Section 2 of the Voting Rights Act (VRA) ensures communities of color have an equal opportunity to participate in the electoral process and to elect candidates of their choice. This landmark piece of civil rights legislation continues to play a key role in ensuring that discriminatory electoral systems do not deprive growing racial minorities fair electoral opportunities at all levels of government, including in the design of districts used for elections.
In 2018, two voters in Virginia Beach, Virginia sued the city under the VRA to challenge its at-large system for electing city councilmembers where every candidate runs citywide rather than in specific districts. The plaintiffs argued that this scheme violated Section 2 because white Virginia Beach voters formed a majority bloc that consistently opposed candidates preferred by Black, Latino, and Asian communities. As a result of this racially polarized bloc voting, communities of color have rarely succeeded in securing representation on the Virginia Beach City Council despite constituting more than 40 percent of the city’s population (as of the 2020 Census) and voting as a cohesive minority coalition. In fact, since 1970 only six candidates of color have won elections for City Council.
On March 31, 2021, a U.S. district court in Virginia agreed with plaintiffs and ordered the at-large election system to be replaced by districts that give minority communities a fair opportunity to elect their preferred candidates. The city appealed this outcome to the Fourth Circuit Court of Appeals, arguing, among other things, that Section 2 cannot be invoked by a minority coalition.
On February 14, 2022, the Brennan Center and the Southern Coalition for Social Justice, in partnership with pro bono counsel Paul Hastings LLP filed an amicus brief in support of plaintiffs-appellees. The issue of whether the minority coalition districts are covered by the Voting Rights Act is a question of first impression for the Fourth Circuit.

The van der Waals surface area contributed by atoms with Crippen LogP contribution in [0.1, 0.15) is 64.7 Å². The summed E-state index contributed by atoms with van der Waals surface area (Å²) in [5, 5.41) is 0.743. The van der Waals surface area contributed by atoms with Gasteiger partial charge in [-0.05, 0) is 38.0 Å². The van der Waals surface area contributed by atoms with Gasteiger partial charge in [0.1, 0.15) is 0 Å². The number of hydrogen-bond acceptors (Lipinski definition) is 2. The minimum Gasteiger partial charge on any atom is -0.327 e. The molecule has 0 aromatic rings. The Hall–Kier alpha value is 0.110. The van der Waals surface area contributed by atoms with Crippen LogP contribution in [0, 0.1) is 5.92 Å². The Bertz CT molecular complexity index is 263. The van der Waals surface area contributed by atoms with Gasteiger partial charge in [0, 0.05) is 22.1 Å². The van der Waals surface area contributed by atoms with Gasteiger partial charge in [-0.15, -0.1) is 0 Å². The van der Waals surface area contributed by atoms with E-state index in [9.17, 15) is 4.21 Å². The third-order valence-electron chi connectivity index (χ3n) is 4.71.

The brief raised three points to support the application of Section 2 to minority coalitions.
First, the text of Section 2 offers protections to anyone denied equal voting rights on account of race, color, or language minority status. Nothing in the statute limits its reach to one minority group. Instead, properly understood, the VRA is available to any nonwhite voters that are suffering similar discriminatory harms and thus suffer the same injury. This reading is also aligned with the purpose of the VRA: to remedy the impact of past and ongoing discrimination, which often affects multiple nonwhite communities.
Second, Congress demonstrated its intent to protect multiracial coalitions by repeatedly expanding the reach of the VRA every time it revisited the statute. Congress, likewise, did not change the language when federal appellate courts began allowing multiracial coalitions to bring suit. Plus, at the time Section 2 went into effect, the U.S. Department of Justice regularly enforced VRA’s Section 5 protections on behalf of multiracial coalitions. This closely related provision uses near-identical language to define its reach, further supporting the conclusion that Congress intended Section 2 to cover minority coalitions.
Finally, the fact-intensive nature of the Section 2 inquiry makes it more than capable of resolving claims raised by minority coalitions. Establishing liability under the VRA has long required plaintiffs to demonstrate that minority voters are sufficiently numerous, politically cohesive, and that they face persistent opposition from their white counterparts plus establish a history of discrimination that creates persistent racial disparities in political and social outcomes. These factors apply equally well in lawsuits where multiple minority groups claim discrimination.
On February 17, 2022, plaintiffs-appellees submitted a letter to the Fourth Circuit stating that both parties contend that the matter is now moot because the City of Virginia Beach received preclearance of a remedial plan under the Virginia Voting Rights Act. The City’s plan eliminated the at-large scheme and established opportunity-to-elect districts.
Plaintiffs-appellees have asked the Fourth Circuit to consider supplemental briefing outlining the consequences of mootness due to the VVRA. For now, these legal protections have eliminated one crucial barrier for communities in Virginia Beach to elect the candidates of their choice.